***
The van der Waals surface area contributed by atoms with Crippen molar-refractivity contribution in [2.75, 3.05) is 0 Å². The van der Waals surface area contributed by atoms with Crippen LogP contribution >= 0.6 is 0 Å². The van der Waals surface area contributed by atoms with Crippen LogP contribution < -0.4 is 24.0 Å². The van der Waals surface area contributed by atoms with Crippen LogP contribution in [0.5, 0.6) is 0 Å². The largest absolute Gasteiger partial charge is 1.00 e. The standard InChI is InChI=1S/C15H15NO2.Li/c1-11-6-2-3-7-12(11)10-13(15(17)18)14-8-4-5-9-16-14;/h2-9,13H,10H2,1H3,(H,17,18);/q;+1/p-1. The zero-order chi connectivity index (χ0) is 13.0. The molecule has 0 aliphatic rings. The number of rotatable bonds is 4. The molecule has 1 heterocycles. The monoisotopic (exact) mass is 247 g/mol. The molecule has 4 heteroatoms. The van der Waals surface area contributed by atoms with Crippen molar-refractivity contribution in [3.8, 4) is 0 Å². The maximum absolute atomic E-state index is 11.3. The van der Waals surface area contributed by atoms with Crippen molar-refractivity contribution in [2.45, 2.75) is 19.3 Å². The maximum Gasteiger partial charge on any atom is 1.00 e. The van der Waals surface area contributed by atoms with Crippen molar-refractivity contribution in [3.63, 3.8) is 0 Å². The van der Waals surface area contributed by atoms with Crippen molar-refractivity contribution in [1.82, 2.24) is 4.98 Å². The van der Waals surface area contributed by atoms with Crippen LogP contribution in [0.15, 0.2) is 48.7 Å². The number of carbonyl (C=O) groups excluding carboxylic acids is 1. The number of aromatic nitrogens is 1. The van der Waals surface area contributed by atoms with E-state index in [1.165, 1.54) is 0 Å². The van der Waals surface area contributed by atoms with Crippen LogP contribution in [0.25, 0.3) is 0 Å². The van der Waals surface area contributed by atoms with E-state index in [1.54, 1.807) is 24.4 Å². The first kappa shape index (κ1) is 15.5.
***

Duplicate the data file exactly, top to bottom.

The van der Waals surface area contributed by atoms with Crippen molar-refractivity contribution in [2.75, 3.05) is 0 Å². The van der Waals surface area contributed by atoms with Crippen LogP contribution >= 0.6 is 0 Å². The van der Waals surface area contributed by atoms with Crippen LogP contribution < -0.4 is 24.0 Å². The van der Waals surface area contributed by atoms with Crippen LogP contribution in [0.5, 0.6) is 0 Å². The largest absolute Gasteiger partial charge is 1.00 e. The standard InChI is InChI=1S/C15H15NO2.Li/c1-11-6-2-3-7-12(11)10-13(15(17)18)14-8-4-5-9-16-14;/h2-9,13H,10H2,1H3,(H,17,18);/q;+1/p-1. The zero-order chi connectivity index (χ0) is 13.0. The molecule has 0 aliphatic rings. The number of rotatable bonds is 4. The molecule has 1 heterocycles. The monoisotopic (exact) mass is 247 g/mol. The molecule has 4 heteroatoms. The van der Waals surface area contributed by atoms with Crippen molar-refractivity contribution in [3.8, 4) is 0 Å². The maximum absolute atomic E-state index is 11.3. The van der Waals surface area contributed by atoms with Crippen molar-refractivity contribution in [2.45, 2.75) is 19.3 Å². The maximum Gasteiger partial charge on any atom is 1.00 e. The van der Waals surface area contributed by atoms with Crippen molar-refractivity contribution in [3.63, 3.8) is 0 Å². The van der Waals surface area contributed by atoms with Crippen molar-refractivity contribution in [1.82, 2.24) is 4.98 Å². The van der Waals surface area contributed by atoms with Crippen LogP contribution in [0.15, 0.2) is 48.7 Å². The number of carbonyl (C=O) groups excluding carboxylic acids is 1. The number of aromatic nitrogens is 1. The van der Waals surface area contributed by atoms with E-state index in [1.165, 1.54) is 0 Å². The van der Waals surface area contributed by atoms with Crippen LogP contribution in [0.25, 0.3) is 0 Å². The van der Waals surface area contributed by atoms with E-state index in [1.54, 1.807) is 24.4 Å². The first kappa shape index (κ1) is 15.5.